Now we come to the symphony of ‘fate’. Tchaikovsky reached the pinnacle of symphonic music, sharing his genius with Beethoven’s Fifth Symphony. The surging opening Andante sostenuto is among the most impressive, impassioned music of all the romantic school. Sladkovsky pushes his players at sometimes an impossible pace and frequently on a par with Mravinsky’s famous 1960 recording. The strings, woodwinds and brass play to the maximum of performing ability. They surge forward, and one wonders what it was like in the hall listening to this terrific music. The key is that this familiar music sounds quite fresh. There is a degree of discipline in the strings. They sound quite amazing, and towards the close of the first movement the descent into the abyss is thrillingly depicted. The high quality of playing continues into the delightful Andantino. The strings add solemnity to their play, and the woodwinds play like birdsong in the forests, especially Porfirieva on the flute, matched by the bassoon of Ramil Safin. In the pizzicato section of the Scherzo, one is no longer amazed by the virtuosity of the strings. By this time one expects the musicians to keep showing fantastic musicality. The standard of playing by this orchestra is amazingly high, again with the chattering woodwind superlative in their musicality. The finale Allegro con fuoco is magnificent in its magical surge to a glorious culminating coda of joy and happiness. It brings this ever-popular symphony to a splendid close with the theme of fate magnificent on the horns, and the final storm to the climax.

Any new cycle has to compete with that by Jansons. I am glad to say that this new collection is on a par both in its musicality, powerful performance and interpretation. This recorded cycle on Sony Classics is graced by outstanding sound recording by a celebrated Russian record producer Pavel Lavrentyev. He has managed to grasp the acoustic value of the Saydachev Hall in Kazan perfectly. One should recognise that in recent decades both recording techniques and the musical standards of orchestral musicians have developed to higher levels. The instruments on which the Tatarstan musicians play are of the highest standards, and this is matched by their virtuosity.

In the Fifth Symphony, Sladkovsky presents a stirringly heroic account. He produces an immensely powerful interpretation which shows the affinity of the Fifth with the great 19th century symphonies, and even anticipates Mahler, reflecting on the Beethoven symphonic cycle. At every stage of the symphony, Sladkovsky brings out the nuances and tragic colours in Tchaikovsky’s music. One finds parallels with some of the great interpreters of the past century: Mengelberg, Furtwangler, Toscanini and Mravinsky. From the first bars of the Andante, a richly impassioned momentum is heard on magnificent strings. The theme of fate is heard mournfully on clarinets, the fresh motto theme on clarinet and bassoon bears melancholy but momentous passion. The bassoon of Safin intones the motto of fate before the timpani and basses close. In the Andante cantabile, the almost martial tread is slow, reflective, wonderfully played by the strings, and the glorious horn solo by Sergey Antonov is world-class in virtuosity. Before the close, we hear again delightful woodwinds, notably the oboe of Shubin. In the Valse, allegro moderato, the waltz theme is marvellously handled through subtly switching between elegance and the night; contributions by flute, oboe, clarinet, and bassoon are stunning in virtuosity and musicality. In the finale Andante maestoso, the dark, strident pulse is set by the trumpet of Denis Petrov, and the trombone of Ruslan Valeyev backing the tremendous build-up. The final magnificent culmination of pent-up tension is brilliantly performed.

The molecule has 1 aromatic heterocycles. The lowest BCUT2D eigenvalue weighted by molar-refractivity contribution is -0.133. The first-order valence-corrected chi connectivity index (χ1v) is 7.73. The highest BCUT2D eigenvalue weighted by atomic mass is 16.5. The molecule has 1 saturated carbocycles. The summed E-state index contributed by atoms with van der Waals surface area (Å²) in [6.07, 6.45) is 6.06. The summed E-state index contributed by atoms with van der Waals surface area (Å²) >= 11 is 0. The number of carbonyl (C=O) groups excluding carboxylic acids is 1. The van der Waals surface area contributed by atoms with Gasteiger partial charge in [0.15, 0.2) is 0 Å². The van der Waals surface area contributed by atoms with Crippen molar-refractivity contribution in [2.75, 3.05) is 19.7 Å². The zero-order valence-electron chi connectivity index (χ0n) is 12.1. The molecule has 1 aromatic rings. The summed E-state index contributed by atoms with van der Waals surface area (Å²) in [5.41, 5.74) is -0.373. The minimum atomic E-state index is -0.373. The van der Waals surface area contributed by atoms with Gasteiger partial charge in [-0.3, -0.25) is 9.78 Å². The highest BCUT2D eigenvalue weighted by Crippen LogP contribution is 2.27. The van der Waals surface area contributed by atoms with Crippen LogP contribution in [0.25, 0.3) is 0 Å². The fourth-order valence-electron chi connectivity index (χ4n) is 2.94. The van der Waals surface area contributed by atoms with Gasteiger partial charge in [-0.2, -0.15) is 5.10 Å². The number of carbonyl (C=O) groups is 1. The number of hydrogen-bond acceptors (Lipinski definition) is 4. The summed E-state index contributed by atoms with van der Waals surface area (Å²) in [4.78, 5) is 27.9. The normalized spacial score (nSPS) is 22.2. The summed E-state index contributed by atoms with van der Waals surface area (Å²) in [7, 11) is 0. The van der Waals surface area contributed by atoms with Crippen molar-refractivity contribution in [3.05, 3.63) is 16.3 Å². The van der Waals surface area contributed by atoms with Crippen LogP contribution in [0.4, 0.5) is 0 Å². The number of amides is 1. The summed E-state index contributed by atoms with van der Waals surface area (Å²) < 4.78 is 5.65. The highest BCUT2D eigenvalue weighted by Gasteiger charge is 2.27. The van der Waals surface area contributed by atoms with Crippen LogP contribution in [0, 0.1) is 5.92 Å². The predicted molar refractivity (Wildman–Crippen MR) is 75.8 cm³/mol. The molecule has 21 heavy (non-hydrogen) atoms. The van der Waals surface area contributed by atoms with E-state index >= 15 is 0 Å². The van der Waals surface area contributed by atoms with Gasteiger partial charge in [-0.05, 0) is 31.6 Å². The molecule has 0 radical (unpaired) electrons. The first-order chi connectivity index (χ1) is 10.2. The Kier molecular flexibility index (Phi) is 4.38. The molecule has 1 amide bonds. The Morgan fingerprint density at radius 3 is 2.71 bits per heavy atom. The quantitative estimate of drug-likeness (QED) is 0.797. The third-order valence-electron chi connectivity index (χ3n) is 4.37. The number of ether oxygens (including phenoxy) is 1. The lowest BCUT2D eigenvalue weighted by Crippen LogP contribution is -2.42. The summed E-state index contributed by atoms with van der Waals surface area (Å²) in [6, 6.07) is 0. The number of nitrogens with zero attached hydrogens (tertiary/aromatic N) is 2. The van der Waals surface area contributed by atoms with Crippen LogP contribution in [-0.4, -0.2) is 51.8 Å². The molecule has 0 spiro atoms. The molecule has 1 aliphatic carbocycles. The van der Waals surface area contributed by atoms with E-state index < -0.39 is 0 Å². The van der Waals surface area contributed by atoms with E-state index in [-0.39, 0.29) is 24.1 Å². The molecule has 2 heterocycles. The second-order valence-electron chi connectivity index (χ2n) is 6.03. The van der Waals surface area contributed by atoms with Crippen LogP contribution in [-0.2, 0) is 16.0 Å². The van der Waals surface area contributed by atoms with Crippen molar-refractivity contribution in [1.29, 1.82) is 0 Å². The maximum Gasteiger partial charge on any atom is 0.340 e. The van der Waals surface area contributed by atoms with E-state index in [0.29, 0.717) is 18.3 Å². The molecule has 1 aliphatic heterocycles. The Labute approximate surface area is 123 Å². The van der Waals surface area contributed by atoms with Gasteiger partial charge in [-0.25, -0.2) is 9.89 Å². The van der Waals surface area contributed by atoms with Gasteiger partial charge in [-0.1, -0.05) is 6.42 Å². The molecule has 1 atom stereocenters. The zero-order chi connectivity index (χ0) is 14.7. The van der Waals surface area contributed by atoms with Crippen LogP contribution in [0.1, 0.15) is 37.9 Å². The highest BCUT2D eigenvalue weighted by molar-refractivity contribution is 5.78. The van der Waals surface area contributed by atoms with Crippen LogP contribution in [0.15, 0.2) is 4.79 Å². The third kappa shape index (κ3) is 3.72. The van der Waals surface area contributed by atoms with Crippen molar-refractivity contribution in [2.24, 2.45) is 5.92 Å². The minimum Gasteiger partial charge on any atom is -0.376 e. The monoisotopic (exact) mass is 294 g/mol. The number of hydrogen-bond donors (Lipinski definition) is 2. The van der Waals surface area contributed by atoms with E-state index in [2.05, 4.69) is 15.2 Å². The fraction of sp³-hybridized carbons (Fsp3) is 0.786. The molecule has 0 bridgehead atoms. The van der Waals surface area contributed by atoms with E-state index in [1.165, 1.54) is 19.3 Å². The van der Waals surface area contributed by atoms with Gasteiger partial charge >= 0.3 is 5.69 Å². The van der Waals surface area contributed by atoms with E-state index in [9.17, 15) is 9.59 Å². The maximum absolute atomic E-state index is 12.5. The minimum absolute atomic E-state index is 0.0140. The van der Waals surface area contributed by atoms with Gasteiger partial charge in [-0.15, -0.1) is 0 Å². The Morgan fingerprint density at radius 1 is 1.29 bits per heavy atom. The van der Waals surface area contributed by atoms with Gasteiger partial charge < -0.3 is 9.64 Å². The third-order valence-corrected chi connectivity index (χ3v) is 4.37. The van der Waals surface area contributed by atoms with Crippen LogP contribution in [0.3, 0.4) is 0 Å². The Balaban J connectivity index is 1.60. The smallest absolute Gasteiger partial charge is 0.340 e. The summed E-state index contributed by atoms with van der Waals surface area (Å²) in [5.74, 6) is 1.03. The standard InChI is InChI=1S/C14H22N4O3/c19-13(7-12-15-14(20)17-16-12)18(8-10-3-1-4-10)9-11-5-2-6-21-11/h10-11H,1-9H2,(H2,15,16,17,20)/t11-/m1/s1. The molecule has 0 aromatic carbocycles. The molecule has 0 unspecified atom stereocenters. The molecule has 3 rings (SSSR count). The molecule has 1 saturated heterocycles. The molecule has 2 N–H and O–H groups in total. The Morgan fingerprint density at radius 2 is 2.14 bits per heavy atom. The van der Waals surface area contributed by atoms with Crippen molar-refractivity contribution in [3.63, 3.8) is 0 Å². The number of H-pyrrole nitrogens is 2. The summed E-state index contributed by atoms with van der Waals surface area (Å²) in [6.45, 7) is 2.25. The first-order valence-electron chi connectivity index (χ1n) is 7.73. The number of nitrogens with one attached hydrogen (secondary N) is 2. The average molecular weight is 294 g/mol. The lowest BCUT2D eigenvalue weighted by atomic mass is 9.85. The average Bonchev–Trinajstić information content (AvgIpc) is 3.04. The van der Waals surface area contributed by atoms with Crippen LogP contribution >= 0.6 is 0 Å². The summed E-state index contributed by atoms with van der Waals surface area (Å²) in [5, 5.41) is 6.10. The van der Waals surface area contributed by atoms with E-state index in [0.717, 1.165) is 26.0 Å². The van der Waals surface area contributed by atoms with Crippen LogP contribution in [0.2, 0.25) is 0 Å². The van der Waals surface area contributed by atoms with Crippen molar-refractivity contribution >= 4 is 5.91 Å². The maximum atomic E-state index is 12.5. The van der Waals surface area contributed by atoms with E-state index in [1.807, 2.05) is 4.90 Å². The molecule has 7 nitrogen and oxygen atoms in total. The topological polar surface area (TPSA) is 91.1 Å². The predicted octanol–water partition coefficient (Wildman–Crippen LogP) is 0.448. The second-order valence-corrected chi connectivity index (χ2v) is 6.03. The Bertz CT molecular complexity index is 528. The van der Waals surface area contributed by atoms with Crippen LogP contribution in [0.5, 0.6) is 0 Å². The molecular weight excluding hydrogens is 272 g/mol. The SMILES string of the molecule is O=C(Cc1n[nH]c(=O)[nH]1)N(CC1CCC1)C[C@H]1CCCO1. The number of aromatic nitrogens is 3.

It was with the Fifth Symphony that Jansons’s collaboration with the Oslo Philharmonic Orchestra became recognised as a force in the music world. For many years, his cycle has been considered the best in the catalogue. Jansons’s performance is superlative, with excellent solos in the woodwind but in the build-up to the final coda there is a restraint which seems unnecessary. Even so, the Fifth is one of the finest in that cycle. Sometimes, in this familiar music, one finds minute aspects which make Sladkovsky’s performance sound fresh and new. That is something absent in Pletnev’s recording, regardless of the unimpeachable virtuosity in musicianship and recording on the Pentatone set. Sladkovsky is better than Pletnev, who likes to shape out hard rhythms and cut phrasing in this symphony, often more so than Jansons. Sladkovsky studied with the Latvian maestro, who I suspect would be looking down from heaven with a smile if he could hear Sladkovsky’s Fifth.

There was a period when it was Tchaikovsky’s ballet music that was most popular. The composer John Ireland said: ‘I still like Tchaikovsky, believe it or not. […] I heard the first performance in England of his Sixth Symphony. It simply swept us off our feet. We had never heard such music before.’

The Pathétique is a major milestone in Russian symphonic music, and another masterpiece. The conductor must find the truthful pace and the appropriate thought in presenting the tragedy of this score without making it too dramatic and heart-breaking. Unfortunately, Tchaikovsky’s music has been overly sentimentalised. Many Western conductors pulled out all the tragedy and dramatic melancholy of the symphony, diminishing the philosophy of Tchaikovsky and his work. In Pletnev’s first recording made in London with the Russian National Orchestra, there emerged a great musical partnership but subsequent settings on DG and Pentatone never matched the freshness and virtuosity of the 1991 Virgin Classics issue. The challenge is to attain the virtuosity and musicality in a work which the finest conductors have achieved in the last century. There are outstanding interpretations by Golovanov, Gauk, Mravinsky, Svetlanov, Fedoseyev and the current generation of Russian conductors.